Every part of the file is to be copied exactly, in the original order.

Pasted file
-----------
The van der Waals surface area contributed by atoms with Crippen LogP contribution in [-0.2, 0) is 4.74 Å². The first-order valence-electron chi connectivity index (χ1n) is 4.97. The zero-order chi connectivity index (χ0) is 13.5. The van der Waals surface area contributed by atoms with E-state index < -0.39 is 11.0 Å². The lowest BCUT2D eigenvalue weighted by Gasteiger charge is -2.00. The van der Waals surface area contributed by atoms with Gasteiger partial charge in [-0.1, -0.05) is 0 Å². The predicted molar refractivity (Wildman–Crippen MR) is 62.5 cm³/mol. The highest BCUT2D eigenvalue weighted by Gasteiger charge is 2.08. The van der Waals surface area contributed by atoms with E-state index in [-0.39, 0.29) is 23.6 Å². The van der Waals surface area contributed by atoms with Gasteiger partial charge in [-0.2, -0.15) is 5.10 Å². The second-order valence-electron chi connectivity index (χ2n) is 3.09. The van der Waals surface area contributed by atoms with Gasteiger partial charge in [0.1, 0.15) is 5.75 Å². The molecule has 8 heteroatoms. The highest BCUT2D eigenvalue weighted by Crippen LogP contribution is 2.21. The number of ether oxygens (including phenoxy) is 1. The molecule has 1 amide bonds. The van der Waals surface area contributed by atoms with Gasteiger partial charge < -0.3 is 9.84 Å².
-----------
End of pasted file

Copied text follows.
The van der Waals surface area contributed by atoms with Crippen LogP contribution in [-0.2, 0) is 4.74 Å². The first-order valence-electron chi connectivity index (χ1n) is 4.97. The zero-order chi connectivity index (χ0) is 13.5. The van der Waals surface area contributed by atoms with E-state index < -0.39 is 11.0 Å². The lowest BCUT2D eigenvalue weighted by Gasteiger charge is -2.00. The van der Waals surface area contributed by atoms with Gasteiger partial charge in [-0.1, -0.05) is 0 Å². The predicted molar refractivity (Wildman–Crippen MR) is 62.5 cm³/mol. The highest BCUT2D eigenvalue weighted by Gasteiger charge is 2.08. The van der Waals surface area contributed by atoms with E-state index in [-0.39, 0.29) is 23.6 Å². The van der Waals surface area contributed by atoms with Gasteiger partial charge in [-0.2, -0.15) is 5.10 Å². The second-order valence-electron chi connectivity index (χ2n) is 3.09. The van der Waals surface area contributed by atoms with Gasteiger partial charge in [0.1, 0.15) is 5.75 Å². The molecule has 8 heteroatoms. The highest BCUT2D eigenvalue weighted by Crippen LogP contribution is 2.21. The number of ether oxygens (including phenoxy) is 1. The molecule has 1 amide bonds. The van der Waals surface area contributed by atoms with Gasteiger partial charge < -0.3 is 9.84 Å².